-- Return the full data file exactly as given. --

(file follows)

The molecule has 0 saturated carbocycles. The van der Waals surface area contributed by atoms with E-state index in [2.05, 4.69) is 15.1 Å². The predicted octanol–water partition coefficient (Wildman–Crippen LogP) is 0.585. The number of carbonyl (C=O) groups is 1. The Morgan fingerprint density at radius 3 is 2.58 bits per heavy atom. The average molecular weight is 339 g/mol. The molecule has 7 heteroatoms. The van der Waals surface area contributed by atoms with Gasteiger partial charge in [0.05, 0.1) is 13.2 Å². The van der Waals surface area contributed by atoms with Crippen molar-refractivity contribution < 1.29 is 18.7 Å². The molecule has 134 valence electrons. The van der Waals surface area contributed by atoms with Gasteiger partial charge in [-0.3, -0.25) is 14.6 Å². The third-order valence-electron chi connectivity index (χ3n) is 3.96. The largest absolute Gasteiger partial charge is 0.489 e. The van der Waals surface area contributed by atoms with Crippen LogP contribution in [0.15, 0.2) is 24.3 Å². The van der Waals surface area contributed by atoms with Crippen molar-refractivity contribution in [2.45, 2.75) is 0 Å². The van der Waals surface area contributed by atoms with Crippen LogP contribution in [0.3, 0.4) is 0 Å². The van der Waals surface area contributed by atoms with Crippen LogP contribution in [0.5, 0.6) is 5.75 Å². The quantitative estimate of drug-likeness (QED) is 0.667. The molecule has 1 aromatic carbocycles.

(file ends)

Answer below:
The molecule has 0 saturated carbocycles. The van der Waals surface area contributed by atoms with E-state index in [2.05, 4.69) is 15.1 Å². The predicted octanol–water partition coefficient (Wildman–Crippen LogP) is 0.585. The number of carbonyl (C=O) groups is 1. The Morgan fingerprint density at radius 3 is 2.58 bits per heavy atom. The average molecular weight is 339 g/mol. The molecule has 7 heteroatoms. The van der Waals surface area contributed by atoms with Gasteiger partial charge in [0.05, 0.1) is 13.2 Å². The van der Waals surface area contributed by atoms with Crippen molar-refractivity contribution < 1.29 is 18.7 Å². The molecule has 134 valence electrons. The van der Waals surface area contributed by atoms with Gasteiger partial charge in [-0.3, -0.25) is 14.6 Å². The third-order valence-electron chi connectivity index (χ3n) is 3.96. The largest absolute Gasteiger partial charge is 0.489 e. The van der Waals surface area contributed by atoms with Crippen LogP contribution in [0.15, 0.2) is 24.3 Å². The van der Waals surface area contributed by atoms with Crippen molar-refractivity contribution in [2.45, 2.75) is 0 Å². The van der Waals surface area contributed by atoms with Crippen LogP contribution in [0.3, 0.4) is 0 Å². The van der Waals surface area contributed by atoms with Crippen LogP contribution in [0.5, 0.6) is 5.75 Å². The quantitative estimate of drug-likeness (QED) is 0.667. The molecule has 1 aromatic carbocycles.